• Yomiuri Editorial
  • Global food crisis

Russia must end blockade preventing grain exports

Russia’s invasion of Ukraine has caused grain prices to soar, and the global food crisis is becoming serious. This is due to Russia’s blockade of Ukrainian ports, which are hubs for grain exports.

The international community should increase pressure on Russia to end the blockade.

A ministerial meeting on food security organized by the United States has been held at the United Nations. Representatives of about 50 countries and organizations made speeches, and a number of African and Middle Eastern countries expressed their sense of crisis, saying that the conflict in Europe has brought a new ordeal.

Ukraine accounts for about 10% of the world’s wheat exports, and the blockade of ports along the Black Sea coast is said to have stalled the export of 20 million tons of grain.

U.N. Secretary General Antonio Guterres warned, “Unless we solve this problem today, we face the specter of global food shortages in the coming months,” and urged Russia to allow exports. The obstruction of exports, which is causing a global food crisis, cannot be left unaddressed.

Russia is one of the world’s leading producers of fertilizer as well as grain, but fertilizer exports have also stalled and prices are rising at an accelerating rate. This could hinder the world’s grain supply from next year onward.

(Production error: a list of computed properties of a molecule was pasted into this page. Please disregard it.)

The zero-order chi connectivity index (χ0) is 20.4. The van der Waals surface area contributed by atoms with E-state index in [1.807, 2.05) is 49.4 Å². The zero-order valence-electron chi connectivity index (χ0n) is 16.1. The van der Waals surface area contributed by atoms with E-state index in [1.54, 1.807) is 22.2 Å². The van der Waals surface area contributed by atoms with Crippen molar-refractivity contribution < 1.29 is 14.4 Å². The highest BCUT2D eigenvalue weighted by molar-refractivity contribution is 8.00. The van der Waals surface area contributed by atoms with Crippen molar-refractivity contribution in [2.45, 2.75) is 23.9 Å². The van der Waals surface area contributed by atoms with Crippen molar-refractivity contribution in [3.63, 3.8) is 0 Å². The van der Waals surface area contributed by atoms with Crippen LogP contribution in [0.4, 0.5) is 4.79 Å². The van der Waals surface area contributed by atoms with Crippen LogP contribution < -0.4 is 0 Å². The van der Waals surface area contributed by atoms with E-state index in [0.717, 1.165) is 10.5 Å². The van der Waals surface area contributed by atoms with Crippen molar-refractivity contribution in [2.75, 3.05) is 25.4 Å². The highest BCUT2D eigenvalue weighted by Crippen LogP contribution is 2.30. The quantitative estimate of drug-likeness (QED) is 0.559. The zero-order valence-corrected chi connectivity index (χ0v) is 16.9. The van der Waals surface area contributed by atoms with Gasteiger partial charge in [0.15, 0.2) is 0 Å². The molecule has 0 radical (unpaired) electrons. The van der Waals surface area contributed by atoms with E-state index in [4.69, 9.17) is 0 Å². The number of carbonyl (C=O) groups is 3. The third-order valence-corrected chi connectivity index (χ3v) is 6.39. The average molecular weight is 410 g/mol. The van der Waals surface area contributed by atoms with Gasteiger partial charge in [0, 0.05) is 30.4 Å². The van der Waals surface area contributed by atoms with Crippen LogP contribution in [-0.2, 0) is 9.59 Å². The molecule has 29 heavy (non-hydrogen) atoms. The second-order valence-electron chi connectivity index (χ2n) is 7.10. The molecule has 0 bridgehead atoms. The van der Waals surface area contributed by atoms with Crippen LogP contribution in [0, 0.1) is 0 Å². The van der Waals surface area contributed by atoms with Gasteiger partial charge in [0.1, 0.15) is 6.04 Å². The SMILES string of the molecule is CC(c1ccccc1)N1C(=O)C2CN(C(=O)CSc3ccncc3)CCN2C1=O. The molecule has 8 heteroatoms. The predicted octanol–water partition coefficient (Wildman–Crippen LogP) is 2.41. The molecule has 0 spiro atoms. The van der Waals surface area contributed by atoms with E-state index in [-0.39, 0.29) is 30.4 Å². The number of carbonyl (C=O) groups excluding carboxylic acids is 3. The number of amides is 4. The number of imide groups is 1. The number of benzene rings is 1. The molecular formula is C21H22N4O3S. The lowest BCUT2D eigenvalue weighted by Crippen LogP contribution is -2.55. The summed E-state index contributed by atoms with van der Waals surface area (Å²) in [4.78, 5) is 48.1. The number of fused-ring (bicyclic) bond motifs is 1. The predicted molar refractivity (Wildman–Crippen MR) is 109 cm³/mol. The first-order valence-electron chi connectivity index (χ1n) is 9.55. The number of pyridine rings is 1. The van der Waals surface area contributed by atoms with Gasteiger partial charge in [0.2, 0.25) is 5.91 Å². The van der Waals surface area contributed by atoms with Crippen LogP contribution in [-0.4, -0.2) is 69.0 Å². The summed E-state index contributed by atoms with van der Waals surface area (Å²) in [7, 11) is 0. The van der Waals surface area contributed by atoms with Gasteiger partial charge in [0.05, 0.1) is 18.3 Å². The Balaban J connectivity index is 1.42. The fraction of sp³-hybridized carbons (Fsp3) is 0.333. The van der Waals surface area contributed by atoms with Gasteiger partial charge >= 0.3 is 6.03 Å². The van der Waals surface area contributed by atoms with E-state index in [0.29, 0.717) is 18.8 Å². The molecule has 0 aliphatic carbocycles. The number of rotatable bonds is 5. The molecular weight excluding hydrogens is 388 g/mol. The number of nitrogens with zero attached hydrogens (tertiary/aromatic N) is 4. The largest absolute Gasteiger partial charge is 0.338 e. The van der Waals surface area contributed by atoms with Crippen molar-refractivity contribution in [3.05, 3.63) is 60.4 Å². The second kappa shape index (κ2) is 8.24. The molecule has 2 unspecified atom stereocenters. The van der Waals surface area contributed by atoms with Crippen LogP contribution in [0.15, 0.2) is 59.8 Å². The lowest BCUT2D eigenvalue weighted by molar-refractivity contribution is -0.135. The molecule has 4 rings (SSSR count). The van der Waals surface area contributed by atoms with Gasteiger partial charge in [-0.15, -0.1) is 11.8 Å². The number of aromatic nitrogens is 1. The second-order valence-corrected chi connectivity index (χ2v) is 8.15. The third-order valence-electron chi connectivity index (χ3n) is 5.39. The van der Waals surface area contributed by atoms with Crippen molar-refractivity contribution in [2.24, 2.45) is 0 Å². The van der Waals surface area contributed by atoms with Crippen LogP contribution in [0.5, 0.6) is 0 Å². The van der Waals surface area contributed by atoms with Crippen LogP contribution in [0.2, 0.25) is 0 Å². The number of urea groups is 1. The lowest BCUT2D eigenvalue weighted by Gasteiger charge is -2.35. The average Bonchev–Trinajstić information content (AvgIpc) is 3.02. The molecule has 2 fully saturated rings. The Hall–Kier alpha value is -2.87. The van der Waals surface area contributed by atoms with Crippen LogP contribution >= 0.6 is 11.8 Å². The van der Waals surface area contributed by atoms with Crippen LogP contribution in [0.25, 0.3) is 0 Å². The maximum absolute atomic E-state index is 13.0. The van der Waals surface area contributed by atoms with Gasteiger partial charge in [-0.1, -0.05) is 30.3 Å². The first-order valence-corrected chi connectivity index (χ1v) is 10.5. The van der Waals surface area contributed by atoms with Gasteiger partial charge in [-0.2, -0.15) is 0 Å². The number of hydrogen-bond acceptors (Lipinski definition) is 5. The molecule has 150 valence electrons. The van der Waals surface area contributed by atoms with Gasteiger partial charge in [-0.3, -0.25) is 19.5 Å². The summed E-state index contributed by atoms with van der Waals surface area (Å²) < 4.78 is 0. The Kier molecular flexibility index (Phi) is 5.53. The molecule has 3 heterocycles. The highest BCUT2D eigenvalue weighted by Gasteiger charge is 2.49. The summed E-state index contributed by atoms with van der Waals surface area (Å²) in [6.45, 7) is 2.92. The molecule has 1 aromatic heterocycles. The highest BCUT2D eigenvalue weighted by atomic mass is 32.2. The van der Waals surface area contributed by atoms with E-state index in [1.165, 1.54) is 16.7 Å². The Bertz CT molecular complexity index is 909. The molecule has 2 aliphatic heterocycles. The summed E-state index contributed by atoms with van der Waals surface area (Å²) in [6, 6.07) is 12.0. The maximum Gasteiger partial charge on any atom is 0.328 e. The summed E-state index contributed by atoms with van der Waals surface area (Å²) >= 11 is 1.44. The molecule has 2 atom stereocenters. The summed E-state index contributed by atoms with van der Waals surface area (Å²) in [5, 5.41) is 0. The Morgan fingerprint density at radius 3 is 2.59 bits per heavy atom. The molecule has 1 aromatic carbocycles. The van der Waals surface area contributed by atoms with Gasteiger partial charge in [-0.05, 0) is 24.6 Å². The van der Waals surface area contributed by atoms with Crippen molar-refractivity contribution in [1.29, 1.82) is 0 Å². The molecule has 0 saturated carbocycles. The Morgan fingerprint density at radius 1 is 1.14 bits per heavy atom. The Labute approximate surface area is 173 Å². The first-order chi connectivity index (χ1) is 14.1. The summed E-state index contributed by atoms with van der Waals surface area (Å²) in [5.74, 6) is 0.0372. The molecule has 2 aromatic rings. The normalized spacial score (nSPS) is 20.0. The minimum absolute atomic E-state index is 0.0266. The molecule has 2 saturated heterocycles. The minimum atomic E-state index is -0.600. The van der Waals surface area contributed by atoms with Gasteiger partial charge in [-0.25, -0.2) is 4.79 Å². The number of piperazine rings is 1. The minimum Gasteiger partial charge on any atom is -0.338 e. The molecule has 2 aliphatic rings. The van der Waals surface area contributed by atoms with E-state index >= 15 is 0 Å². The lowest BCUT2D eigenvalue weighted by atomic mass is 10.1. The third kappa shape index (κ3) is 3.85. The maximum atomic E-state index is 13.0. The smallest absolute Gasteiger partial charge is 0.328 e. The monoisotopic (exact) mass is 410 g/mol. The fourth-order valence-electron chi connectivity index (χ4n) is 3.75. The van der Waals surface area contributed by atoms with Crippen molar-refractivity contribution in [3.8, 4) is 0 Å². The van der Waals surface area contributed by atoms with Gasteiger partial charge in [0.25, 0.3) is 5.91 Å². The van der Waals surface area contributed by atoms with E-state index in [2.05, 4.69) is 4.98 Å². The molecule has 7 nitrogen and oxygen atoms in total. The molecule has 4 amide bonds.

Russian President Vladimir Putin made the far-fetched argument that the situation has been exacerbated by U.S. and European economic sanctions, and that Russia is ready to contribute to overcoming the food crisis in exchange for the lifting of sanctions.

Using grain exports as a bargaining chip over sanctions is tantamount to weaponizing food and is outrageous.

Russia must immediately lift its blockade with no conditions.

According to the United Nations, the number of people facing severe food shortages worldwide has doubled from 135 million before the novel coronavirus pandemic to 276 million. Africa and the Middle East, where many low-income countries are highly dependent on grain from Ukraine and Russia, have been hit hardest.

Support is urgently needed. Advanced countries need to provide as much assistance as possible, such as transporting grain stuck in Ukraine through land routes by rail and vehicles.

It is important to encourage African, Middle Eastern and other countries to cooperate in strengthening pressure on Russia to lift the port blockade.

Food security is also a major issue for Japan, which relies on imports for much of its food. Rising prices for products such as wheat and soybeans have led to widespread price increases for a wide range of food products in Japan.

The government should come up with specific measures to ensure stable food supplies in preparation for a prolonged crisis in Ukraine.

Measures should be implemented to expand domestic production of wheat and other grains and to increase demand for rice, for which consumption has been sluggish. It is hoped that the government will formulate effective measures to revitalize agriculture, which is facing a shortage of manpower due to the aging of the farming population.

(From The Yomiuri Shimbun, May 29, 2022)